Interest-only loans: The pros and cons when you’re building your portfolio

By Reporter 12 November 2021 | 1 minute read

About to buy your first or next investment property? An interest-only loan could be the right option, depending on your plans for your portfolio and the speed at which you’re hoping to grow your assets.

PK Gupta

Property investor and popular YouTuber PK Gupta recently outlined the three pros and cons you should keep in mind when considering an interest-only home loan.

The upsides

  • They free up your cash

“The number one benefit of interest-only loans is that they preserve cash,” Mr Gupta said. This allows you to use the funds you might otherwise be pumping into the principal for the deposit on your next investment, which can be particularly helpful if you’re aggressively trying to build your portfolio. 

With interest-only loans, your repayments will remain very low, and while you’re not paying down the principal of your investment, you’re still making passive income, he noted.

  • You can roll them over

You’ll only be able to take out an interest-only loan for a period of up to five years, but according to Mr Gupta, there are easy ways to extend that time frame.

If your borrowing capacity is the same as what it was at the end of your interest-only period, there’s no reason why your current lender shouldn’t offer to refinance with another interest-only period, he said. 

If they don’t? “You can just go to another bank. Someone else will give you an interest-only period,” Mr Gupta assured. “You can keep rolling this period over, building your portfolio and preserving your capital.”

  • You make passive income

“If you’re buying a $300,000, $400,000 or $500,000 property and you’re going interest-only, you’re making maybe [between] two and 10 thousand dollars positive cash flow passive income that’s clear of all costs every single year,” Mr Gupta noted.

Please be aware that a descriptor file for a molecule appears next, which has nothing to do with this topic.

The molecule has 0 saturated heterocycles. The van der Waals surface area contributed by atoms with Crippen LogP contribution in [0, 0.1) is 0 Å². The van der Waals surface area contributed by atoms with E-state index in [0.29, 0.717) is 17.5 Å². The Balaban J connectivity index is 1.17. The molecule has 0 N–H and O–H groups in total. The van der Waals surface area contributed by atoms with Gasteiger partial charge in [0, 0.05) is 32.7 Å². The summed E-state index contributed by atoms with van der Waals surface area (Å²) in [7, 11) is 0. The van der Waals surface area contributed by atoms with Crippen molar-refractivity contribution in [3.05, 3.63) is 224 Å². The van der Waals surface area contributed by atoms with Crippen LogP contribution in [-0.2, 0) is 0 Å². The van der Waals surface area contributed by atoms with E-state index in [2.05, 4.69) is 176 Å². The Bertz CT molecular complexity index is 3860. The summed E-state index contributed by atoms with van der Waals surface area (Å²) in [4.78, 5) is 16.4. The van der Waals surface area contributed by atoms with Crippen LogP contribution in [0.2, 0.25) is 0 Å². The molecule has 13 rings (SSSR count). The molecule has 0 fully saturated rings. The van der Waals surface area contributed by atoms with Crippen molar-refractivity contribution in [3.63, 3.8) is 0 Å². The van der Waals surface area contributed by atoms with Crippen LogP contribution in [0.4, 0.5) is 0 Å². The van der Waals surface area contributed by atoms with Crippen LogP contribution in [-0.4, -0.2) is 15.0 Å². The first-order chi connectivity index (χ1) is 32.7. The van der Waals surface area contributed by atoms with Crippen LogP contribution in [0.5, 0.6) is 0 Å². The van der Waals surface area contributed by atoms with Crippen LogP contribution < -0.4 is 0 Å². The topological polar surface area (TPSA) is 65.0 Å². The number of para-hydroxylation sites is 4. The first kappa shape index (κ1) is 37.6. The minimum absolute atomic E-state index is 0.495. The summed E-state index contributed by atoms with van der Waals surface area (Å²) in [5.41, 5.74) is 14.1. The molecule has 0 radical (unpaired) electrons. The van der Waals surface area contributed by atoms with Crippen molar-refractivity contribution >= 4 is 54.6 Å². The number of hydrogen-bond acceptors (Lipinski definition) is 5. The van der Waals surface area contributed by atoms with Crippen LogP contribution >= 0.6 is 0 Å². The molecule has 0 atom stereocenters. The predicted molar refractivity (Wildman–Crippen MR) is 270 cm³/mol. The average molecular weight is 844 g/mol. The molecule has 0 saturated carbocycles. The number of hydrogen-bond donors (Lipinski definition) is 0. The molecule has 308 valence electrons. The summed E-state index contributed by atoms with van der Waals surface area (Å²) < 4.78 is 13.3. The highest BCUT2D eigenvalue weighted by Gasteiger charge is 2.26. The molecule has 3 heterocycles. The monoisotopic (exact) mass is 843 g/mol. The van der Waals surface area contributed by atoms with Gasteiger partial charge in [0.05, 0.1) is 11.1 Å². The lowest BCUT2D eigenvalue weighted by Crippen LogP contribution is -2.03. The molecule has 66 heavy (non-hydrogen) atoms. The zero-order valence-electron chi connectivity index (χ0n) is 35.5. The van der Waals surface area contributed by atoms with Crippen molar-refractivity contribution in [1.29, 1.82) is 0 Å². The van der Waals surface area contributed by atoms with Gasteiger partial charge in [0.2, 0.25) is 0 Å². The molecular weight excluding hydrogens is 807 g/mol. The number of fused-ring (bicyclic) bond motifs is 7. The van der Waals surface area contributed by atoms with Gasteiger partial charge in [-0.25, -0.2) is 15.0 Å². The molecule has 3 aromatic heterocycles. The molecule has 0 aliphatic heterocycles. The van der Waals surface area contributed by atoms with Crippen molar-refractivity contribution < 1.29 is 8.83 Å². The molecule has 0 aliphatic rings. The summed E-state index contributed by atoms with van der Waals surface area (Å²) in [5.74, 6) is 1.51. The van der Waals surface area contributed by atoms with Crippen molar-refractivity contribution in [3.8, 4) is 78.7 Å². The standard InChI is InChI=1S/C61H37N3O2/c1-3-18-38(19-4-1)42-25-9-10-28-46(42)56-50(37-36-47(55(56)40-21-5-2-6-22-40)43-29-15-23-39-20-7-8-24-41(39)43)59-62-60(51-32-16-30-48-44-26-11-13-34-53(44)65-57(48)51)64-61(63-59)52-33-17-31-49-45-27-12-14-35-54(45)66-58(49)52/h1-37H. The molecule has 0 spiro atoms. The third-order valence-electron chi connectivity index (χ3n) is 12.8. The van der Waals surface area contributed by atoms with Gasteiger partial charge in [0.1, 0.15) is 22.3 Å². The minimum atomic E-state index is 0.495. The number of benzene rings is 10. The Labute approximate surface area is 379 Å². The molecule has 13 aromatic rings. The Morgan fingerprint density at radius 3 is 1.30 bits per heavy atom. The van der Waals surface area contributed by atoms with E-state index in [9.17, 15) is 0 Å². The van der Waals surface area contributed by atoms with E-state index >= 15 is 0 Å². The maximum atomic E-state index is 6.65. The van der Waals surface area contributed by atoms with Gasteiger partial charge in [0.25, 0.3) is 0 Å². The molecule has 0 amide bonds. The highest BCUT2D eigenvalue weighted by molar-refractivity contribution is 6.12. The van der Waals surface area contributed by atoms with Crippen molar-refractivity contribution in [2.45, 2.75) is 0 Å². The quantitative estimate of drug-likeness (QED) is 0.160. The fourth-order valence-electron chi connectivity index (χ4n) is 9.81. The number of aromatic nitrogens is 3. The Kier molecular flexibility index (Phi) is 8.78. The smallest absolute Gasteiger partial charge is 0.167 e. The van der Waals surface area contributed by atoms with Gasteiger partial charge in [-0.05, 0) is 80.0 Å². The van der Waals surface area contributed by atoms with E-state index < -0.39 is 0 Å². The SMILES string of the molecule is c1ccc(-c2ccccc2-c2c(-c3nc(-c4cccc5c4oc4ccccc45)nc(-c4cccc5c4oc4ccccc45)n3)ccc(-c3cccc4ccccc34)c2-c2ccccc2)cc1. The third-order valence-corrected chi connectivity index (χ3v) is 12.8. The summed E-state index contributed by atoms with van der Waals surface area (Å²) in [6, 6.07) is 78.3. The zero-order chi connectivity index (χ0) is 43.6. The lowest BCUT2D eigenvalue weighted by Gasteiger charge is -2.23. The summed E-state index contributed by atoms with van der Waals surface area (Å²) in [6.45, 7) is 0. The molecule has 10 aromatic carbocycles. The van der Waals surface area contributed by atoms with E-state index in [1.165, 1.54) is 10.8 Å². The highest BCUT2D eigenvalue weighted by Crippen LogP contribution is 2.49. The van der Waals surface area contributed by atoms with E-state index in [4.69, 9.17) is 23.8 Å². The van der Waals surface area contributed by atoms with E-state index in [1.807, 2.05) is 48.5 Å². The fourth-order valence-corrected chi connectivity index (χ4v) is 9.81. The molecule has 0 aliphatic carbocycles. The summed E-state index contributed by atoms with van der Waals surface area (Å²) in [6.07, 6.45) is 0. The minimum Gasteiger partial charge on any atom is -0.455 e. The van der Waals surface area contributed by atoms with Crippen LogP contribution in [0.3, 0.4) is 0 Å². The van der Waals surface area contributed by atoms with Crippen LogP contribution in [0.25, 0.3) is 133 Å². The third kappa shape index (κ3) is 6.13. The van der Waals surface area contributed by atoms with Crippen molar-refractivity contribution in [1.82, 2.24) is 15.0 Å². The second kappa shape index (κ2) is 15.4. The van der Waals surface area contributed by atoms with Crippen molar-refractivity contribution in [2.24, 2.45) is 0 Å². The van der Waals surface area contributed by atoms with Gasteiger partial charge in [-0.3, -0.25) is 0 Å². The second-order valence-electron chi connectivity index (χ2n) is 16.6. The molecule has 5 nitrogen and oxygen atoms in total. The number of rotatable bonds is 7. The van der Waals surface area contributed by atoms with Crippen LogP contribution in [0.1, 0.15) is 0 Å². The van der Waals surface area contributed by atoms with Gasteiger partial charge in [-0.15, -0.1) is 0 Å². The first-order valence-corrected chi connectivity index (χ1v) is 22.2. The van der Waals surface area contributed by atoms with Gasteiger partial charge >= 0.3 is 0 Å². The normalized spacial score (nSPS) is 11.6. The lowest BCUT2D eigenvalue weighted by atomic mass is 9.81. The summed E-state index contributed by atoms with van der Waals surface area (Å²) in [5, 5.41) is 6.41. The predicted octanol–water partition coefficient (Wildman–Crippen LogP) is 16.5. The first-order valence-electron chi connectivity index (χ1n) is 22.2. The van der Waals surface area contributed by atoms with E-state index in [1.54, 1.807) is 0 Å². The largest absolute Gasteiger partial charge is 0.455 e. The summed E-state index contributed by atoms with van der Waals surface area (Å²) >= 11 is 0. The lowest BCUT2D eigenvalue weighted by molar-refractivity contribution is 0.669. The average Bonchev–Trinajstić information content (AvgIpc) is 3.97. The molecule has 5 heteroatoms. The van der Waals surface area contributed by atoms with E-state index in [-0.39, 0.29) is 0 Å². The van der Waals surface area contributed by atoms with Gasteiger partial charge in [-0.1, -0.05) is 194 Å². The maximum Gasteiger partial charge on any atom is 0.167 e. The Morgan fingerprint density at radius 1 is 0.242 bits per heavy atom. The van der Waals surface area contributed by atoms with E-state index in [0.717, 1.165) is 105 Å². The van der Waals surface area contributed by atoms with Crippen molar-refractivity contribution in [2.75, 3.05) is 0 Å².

That extra cash comes in handy in a number of ways. “You can use that to fund the next deposit, or you can go on a holiday. You can do what you want with it.” Mr Gupta said.

The downsides

  • Interest-only rates are generally higher

“The difference between interest-only and principal and interest two years ago was about 0.25 per cent, but depending on the bank, it can be like 0.5 per cent now, sometimes higher,” Mr Gupta noted. 

“If you’re exclusively zoned in on the interest rate that you’re paying, then you should go principal and interest,” he said. But if your focus is on building your portfolio quickly rather than getting the best rate, according to Mr Gupta, interest-only still makes sense.

  • You’re not paying off the loan

This one is perhaps the most obvious downside to interest-only loans – you never chip away at the debt. 

“But don’t fret, once you’ve built your portfolio, once you have that requisite number of properties, then you can switch over to principal and interest and start paying your loan down,” Mr Gupta said. 

“The whole idea is that in the building phase, in the acquisition phase of your property portfolio, interest-only is great.”

  • They can impact your borrowing capacity

“If you’re [acquiring] your last property, you’re scraping another $300,000 to $400,000 in lending, you might consider going principal and interest because that might then open up you up for another $100,000 to $200,000 of lending,” Mr Gupta commented, noting that the banks will penalise you if you’re holding a collection of interest-only loans.



Mortgages are loans that are used to buy homes and other real estate where the property itself serves as collateral for the loan.


Mortgages are loans that are used to buy homes and other real estates where the property itself serves as collateral for the loan.


Property refers to either a tangible or intangible item that an individual or business has legal rights or ownership of, such as houses, cars, stocks or bond certificates.

Interest-only loans: The pros and cons when you’re building your portfolio
PK Gupta
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